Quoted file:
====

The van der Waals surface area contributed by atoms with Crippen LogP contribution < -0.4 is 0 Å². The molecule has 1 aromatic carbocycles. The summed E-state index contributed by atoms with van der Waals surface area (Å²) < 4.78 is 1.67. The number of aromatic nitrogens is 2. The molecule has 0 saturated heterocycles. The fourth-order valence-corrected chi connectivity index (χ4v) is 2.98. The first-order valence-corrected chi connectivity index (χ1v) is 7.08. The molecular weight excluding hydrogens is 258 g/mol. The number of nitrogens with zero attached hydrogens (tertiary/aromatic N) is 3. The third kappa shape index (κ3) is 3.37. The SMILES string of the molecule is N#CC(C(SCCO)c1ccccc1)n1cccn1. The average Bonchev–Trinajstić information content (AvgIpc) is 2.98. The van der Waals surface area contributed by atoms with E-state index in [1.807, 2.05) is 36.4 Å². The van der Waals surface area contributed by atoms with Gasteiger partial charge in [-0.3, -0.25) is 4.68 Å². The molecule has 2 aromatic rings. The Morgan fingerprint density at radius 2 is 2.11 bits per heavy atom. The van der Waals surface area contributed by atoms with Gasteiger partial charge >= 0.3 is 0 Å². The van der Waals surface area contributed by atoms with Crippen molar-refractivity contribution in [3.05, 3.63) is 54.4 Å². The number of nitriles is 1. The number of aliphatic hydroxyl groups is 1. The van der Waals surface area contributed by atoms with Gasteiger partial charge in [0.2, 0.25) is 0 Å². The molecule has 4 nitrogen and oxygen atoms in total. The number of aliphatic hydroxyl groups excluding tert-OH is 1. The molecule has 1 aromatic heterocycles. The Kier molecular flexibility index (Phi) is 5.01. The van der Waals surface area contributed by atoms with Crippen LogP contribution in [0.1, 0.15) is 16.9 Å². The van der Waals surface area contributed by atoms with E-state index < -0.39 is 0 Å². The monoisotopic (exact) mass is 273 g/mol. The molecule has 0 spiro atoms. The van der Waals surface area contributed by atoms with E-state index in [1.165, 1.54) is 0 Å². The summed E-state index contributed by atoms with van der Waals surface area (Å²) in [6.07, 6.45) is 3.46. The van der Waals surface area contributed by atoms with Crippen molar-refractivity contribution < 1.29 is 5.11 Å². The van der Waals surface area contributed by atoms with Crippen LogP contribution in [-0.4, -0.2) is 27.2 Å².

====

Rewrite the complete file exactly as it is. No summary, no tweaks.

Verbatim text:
The van der Waals surface area contributed by atoms with Crippen LogP contribution < -0.4 is 0 Å². The molecule has 1 aromatic carbocycles. The summed E-state index contributed by atoms with van der Waals surface area (Å²) < 4.78 is 1.67. The number of aromatic nitrogens is 2. The molecule has 0 saturated heterocycles. The fourth-order valence-corrected chi connectivity index (χ4v) is 2.98. The first-order valence-corrected chi connectivity index (χ1v) is 7.08. The molecular weight excluding hydrogens is 258 g/mol. The number of nitrogens with zero attached hydrogens (tertiary/aromatic N) is 3. The third kappa shape index (κ3) is 3.37. The SMILES string of the molecule is N#CC(C(SCCO)c1ccccc1)n1cccn1. The average Bonchev–Trinajstić information content (AvgIpc) is 2.98. The van der Waals surface area contributed by atoms with E-state index in [1.807, 2.05) is 36.4 Å². The van der Waals surface area contributed by atoms with Gasteiger partial charge in [-0.3, -0.25) is 4.68 Å². The molecule has 2 aromatic rings. The Morgan fingerprint density at radius 2 is 2.11 bits per heavy atom. The van der Waals surface area contributed by atoms with Gasteiger partial charge >= 0.3 is 0 Å². The van der Waals surface area contributed by atoms with Crippen molar-refractivity contribution in [3.05, 3.63) is 54.4 Å². The number of nitriles is 1. The number of aliphatic hydroxyl groups is 1. The van der Waals surface area contributed by atoms with Gasteiger partial charge in [0.2, 0.25) is 0 Å². The molecule has 4 nitrogen and oxygen atoms in total. The number of aliphatic hydroxyl groups excluding tert-OH is 1. The molecule has 1 aromatic heterocycles. The Kier molecular flexibility index (Phi) is 5.01. The van der Waals surface area contributed by atoms with Crippen LogP contribution in [0.1, 0.15) is 16.9 Å². The van der Waals surface area contributed by atoms with E-state index < -0.39 is 0 Å². The monoisotopic (exact) mass is 273 g/mol. The molecule has 0 spiro atoms. The van der Waals surface area contributed by atoms with E-state index in [1.165, 1.54) is 0 Å². The summed E-state index contributed by atoms with van der Waals surface area (Å²) in [6.07, 6.45) is 3.46. The van der Waals surface area contributed by atoms with Crippen molar-refractivity contribution < 1.29 is 5.11 Å². The van der Waals surface area contributed by atoms with Crippen LogP contribution in [-0.4, -0.2) is 27.2 Å².